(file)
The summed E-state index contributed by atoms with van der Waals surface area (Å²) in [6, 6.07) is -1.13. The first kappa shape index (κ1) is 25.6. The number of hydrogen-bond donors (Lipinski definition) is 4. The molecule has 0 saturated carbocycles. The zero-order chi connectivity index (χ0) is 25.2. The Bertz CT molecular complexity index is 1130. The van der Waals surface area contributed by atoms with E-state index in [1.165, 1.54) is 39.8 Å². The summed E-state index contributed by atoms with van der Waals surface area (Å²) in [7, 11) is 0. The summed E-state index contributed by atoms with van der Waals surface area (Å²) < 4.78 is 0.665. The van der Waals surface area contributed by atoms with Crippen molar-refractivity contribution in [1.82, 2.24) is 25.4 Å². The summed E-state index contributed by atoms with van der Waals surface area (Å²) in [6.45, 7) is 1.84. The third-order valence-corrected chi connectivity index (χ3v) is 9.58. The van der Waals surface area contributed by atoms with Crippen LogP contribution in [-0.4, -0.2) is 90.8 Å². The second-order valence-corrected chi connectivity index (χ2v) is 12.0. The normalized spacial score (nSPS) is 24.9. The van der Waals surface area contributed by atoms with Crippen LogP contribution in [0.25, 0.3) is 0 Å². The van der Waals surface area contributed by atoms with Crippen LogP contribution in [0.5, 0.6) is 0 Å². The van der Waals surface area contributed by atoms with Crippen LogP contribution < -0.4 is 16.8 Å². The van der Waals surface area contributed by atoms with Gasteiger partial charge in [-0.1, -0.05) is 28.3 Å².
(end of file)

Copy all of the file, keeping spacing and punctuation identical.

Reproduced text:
The summed E-state index contributed by atoms with van der Waals surface area (Å²) in [6, 6.07) is -1.13. The first kappa shape index (κ1) is 25.6. The number of hydrogen-bond donors (Lipinski definition) is 4. The molecule has 0 saturated carbocycles. The zero-order chi connectivity index (χ0) is 25.2. The Bertz CT molecular complexity index is 1130. The van der Waals surface area contributed by atoms with E-state index in [1.165, 1.54) is 39.8 Å². The summed E-state index contributed by atoms with van der Waals surface area (Å²) in [7, 11) is 0. The summed E-state index contributed by atoms with van der Waals surface area (Å²) < 4.78 is 0.665. The van der Waals surface area contributed by atoms with Crippen molar-refractivity contribution in [1.82, 2.24) is 25.4 Å². The summed E-state index contributed by atoms with van der Waals surface area (Å²) in [6.45, 7) is 1.84. The third-order valence-corrected chi connectivity index (χ3v) is 9.58. The van der Waals surface area contributed by atoms with Crippen LogP contribution in [-0.4, -0.2) is 90.8 Å². The second-order valence-corrected chi connectivity index (χ2v) is 12.0. The normalized spacial score (nSPS) is 24.9. The van der Waals surface area contributed by atoms with Crippen LogP contribution in [0.25, 0.3) is 0 Å². The van der Waals surface area contributed by atoms with Crippen LogP contribution in [0.5, 0.6) is 0 Å². The van der Waals surface area contributed by atoms with Crippen LogP contribution < -0.4 is 16.8 Å². The van der Waals surface area contributed by atoms with Gasteiger partial charge in [-0.1, -0.05) is 28.3 Å².